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Thursday, March 06, 2008

SCORE owes Hall Family Apology on Baja Crimes

When Baja Racing News.com saw this Bill Center story in the San Diego U/T, we were not surprised, but saddened. This is what SCORE does to improve security for racers in Mex? A press puff-piece? Sals famous quote, "The most notorious and dangerous racing in the world", now takes on a whole new meaning.

Sal Fish has placed both feet down his throat. SCORE racers, it's partly YOUR FAULT. These comments are an insult to the Hall family and all SCORE racers. Baja Racing News.com believes Sal Fish owes all Baja racers an immediate apology.

Gary Newsome
Editor

Sal Fish Comments: ""Fish also believes SCORE racers and crews bear some responsibility.
“We've got to take a step back, too, and take a look at what we're doing,” said Fish. “Don't get crazy. We've been spoiled because Mexican officials have looked the other way at some things we've done, and we've pushed it. “Plus, we need to use a little common sense.”
Fish is advising race teams to travel in convoys whenever possible to and from the course area. And he advises against traveling the highways alone at night. “It's common sense not to put yourself in harm's way,” he said. “Bad things can happen on either side of the border.”""

Andy McMillin and all Baja racers wanted SCORE to succeed in this challenge. Baja Racing News.com ruling, SCORE FAILED AND NOW INSULTS RACERS!

CLICK HERE: What are the REAL RISKS?: We must Counter the Threat, not just caravan and travel during the day!

CLICK HERE: More Racers Voice Ire: SCORE SILENCE

CLICK HERE: The Inside Racers Feelings: BAJA BITES SCORE


Todays Story:


""SCORE touting better security for its Baja race

By Bill Center
UNION-TRIBUNE STAFF WRITER
March 6, 2008

Sal Fish took an unprecedented step two weeks ago in an open letter to the off-road racing community.
Although the bulk of the text discussed the March 14-15 SCORE San Felipe 250 race and changes to the course, Fish detoured toward the end of the letter to discuss an issue on the minds of all tourists to Baja California.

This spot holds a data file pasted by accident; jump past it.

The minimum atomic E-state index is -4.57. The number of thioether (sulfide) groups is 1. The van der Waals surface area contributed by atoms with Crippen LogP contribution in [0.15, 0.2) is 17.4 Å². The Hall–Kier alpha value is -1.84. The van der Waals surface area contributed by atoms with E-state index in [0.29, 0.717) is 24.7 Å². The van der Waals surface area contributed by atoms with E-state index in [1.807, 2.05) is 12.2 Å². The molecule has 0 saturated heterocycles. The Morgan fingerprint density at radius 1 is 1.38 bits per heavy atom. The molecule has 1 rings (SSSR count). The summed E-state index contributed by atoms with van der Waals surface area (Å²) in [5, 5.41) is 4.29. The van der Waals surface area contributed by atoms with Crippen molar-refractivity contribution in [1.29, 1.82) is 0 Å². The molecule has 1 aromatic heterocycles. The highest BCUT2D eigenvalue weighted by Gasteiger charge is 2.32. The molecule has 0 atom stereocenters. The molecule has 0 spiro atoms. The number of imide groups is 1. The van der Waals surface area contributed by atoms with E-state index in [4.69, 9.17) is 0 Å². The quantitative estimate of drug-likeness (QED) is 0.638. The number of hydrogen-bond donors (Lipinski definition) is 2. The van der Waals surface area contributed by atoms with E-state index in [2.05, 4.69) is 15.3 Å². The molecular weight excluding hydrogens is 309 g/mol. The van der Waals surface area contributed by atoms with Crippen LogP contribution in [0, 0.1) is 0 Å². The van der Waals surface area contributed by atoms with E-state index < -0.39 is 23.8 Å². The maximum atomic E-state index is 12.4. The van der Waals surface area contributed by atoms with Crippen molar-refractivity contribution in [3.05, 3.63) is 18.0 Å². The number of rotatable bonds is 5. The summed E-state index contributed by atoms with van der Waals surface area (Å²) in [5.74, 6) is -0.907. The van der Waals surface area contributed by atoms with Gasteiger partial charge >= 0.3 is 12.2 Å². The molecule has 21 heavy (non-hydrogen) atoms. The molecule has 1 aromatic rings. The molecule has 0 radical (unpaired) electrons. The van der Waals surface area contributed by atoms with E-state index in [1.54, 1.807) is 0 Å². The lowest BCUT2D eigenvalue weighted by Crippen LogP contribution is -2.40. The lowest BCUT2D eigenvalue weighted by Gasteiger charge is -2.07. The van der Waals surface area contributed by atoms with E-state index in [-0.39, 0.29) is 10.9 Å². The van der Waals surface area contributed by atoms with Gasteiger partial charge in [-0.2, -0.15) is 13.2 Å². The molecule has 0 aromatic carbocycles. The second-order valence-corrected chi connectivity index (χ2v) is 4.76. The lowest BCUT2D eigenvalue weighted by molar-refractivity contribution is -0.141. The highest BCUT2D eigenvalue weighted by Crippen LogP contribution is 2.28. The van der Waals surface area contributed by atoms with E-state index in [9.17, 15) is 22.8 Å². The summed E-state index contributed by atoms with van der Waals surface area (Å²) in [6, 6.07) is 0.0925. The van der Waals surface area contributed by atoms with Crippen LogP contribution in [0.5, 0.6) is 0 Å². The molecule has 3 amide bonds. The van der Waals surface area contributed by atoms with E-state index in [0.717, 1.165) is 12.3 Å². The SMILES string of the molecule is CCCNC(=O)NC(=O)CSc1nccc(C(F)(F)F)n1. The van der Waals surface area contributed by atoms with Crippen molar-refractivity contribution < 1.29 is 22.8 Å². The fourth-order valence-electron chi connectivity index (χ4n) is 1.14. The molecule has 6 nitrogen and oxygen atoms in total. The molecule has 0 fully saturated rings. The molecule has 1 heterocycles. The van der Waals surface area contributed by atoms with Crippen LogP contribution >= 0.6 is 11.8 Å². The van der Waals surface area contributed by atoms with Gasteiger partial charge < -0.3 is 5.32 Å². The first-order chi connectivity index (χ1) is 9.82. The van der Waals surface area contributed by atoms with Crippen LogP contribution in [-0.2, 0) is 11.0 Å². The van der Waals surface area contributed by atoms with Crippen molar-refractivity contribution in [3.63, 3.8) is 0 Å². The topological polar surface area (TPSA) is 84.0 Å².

“My trip (to San Felipe) took me through Tijuana, Ensenada, San Felipe and Mexicali,” said the president of SCORE. “I can personally report that there is a noticeable increase in security along the roads.
“My compliments to the new government for their conscientious effort in addressing the situation.”
Advertisement Ah, the “situation.”
In November, Fish thought SCORE had one of its better races in the 40th-anniversary running of the Baja 1000.
“It was a great race,” Fish said of the historic run to the Cabo San Lucas tip of the peninsula.
But even before Fish arrived back on this side of the border, he was receiving reports of two fatal accidents involving nonrace vehicles on the highway coming north from the finish and armed robberies by men masquerading as police officers on the toll road between Ensenada and Tijuana.
The post-race incidents received more notice on this side of the border than the race did.
“Unfortunately the race was overshadowed by all the stuff that happened,” said Fish. “I, as the organizer, should be concerned. We've taken it very seriously.”
There is only so much that Fish, even with his strong ties in Mexico, can do as a U.S. promoter of an event staged in Mexico. Fish has, however, discussed the recent problems with Mexican government officials in Baja California and Mexico City.
And the SCORE leader is optimistic as his organization returns to Mexico for the first time since the November race.
Not everyone is returning immediately to Mexico – including some of the biggest names in off-road racing (Herbst, McMillin, Arciero) – for a variety of reasons.
But while the early entry numbers are down by a third from last year's race-record 394 – the 2007 San Felipe 250 was run out of Ensenada because of problems with the land owners on part of the course – the current count of 256 entries represents the third-highest total in the 23-year history of the event.
Fish believes the racers will be greeted warmly when they clear the border.
“I feel there is a very serious attitude on the part of Mexican officials,” Fish said this week. “They are embarrassed and fed up about what happened late last year. They are victims, too.
“This is not a situation that can change 100 percent overnight. But the Mexican government is trying to make things safer at every level. I was there. I saw it first-hand. I kept my eyes open. I saw a big difference.
“I saw a much bigger police and army presence on the highways. I saw enforcement officers all along the toll road, including a new group in distinctively marked cars.”
Fish also believes SCORE racers and crews bear some responsibility.
“We've got to take a step back, too, and take a look at what we're doing,” said Fish. “Don't get crazy. We've been spoiled because Mexican officials have looked the other way at some things we've done, and we've pushed it.
“Plus, we need to use a little common sense.”
Fish is advising race teams to travel in convoys whenever possible to and from the course area. And he advises against traveling the highways alone at night.
“It's common sense not to put yourself in harm's way,” he said. “Bad things can happen on either side of the border.”""

Baja Racing News.com